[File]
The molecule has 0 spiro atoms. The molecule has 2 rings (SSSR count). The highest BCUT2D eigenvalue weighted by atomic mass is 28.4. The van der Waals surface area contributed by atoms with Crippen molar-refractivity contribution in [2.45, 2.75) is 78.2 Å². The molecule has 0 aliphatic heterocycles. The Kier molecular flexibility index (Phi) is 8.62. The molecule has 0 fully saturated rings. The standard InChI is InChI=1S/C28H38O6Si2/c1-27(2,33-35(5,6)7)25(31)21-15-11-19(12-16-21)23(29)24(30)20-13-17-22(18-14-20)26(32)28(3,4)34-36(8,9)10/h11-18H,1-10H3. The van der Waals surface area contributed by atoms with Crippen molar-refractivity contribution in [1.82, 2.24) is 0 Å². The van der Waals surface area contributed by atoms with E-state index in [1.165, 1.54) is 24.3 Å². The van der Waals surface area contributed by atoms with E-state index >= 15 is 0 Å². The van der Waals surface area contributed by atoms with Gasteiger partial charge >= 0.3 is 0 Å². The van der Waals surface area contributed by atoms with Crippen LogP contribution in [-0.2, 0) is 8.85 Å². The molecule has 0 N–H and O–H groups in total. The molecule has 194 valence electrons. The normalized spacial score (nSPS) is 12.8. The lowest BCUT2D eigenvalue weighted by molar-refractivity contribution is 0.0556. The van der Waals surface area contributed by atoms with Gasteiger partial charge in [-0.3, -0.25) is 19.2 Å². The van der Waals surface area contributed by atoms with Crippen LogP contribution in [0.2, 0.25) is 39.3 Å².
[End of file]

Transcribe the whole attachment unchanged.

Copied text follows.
The molecule has 0 spiro atoms. The molecule has 2 rings (SSSR count). The highest BCUT2D eigenvalue weighted by atomic mass is 28.4. The van der Waals surface area contributed by atoms with Crippen molar-refractivity contribution in [2.45, 2.75) is 78.2 Å². The molecule has 0 aliphatic heterocycles. The Kier molecular flexibility index (Phi) is 8.62. The molecule has 0 fully saturated rings. The standard InChI is InChI=1S/C28H38O6Si2/c1-27(2,33-35(5,6)7)25(31)21-15-11-19(12-16-21)23(29)24(30)20-13-17-22(18-14-20)26(32)28(3,4)34-36(8,9)10/h11-18H,1-10H3. The van der Waals surface area contributed by atoms with Crippen molar-refractivity contribution in [1.82, 2.24) is 0 Å². The van der Waals surface area contributed by atoms with E-state index in [1.165, 1.54) is 24.3 Å². The van der Waals surface area contributed by atoms with E-state index >= 15 is 0 Å². The van der Waals surface area contributed by atoms with Gasteiger partial charge >= 0.3 is 0 Å². The van der Waals surface area contributed by atoms with Crippen LogP contribution in [-0.2, 0) is 8.85 Å². The molecule has 0 N–H and O–H groups in total. The molecule has 194 valence electrons. The normalized spacial score (nSPS) is 12.8. The lowest BCUT2D eigenvalue weighted by molar-refractivity contribution is 0.0556. The van der Waals surface area contributed by atoms with Gasteiger partial charge in [-0.3, -0.25) is 19.2 Å². The van der Waals surface area contributed by atoms with Crippen LogP contribution in [0.2, 0.25) is 39.3 Å².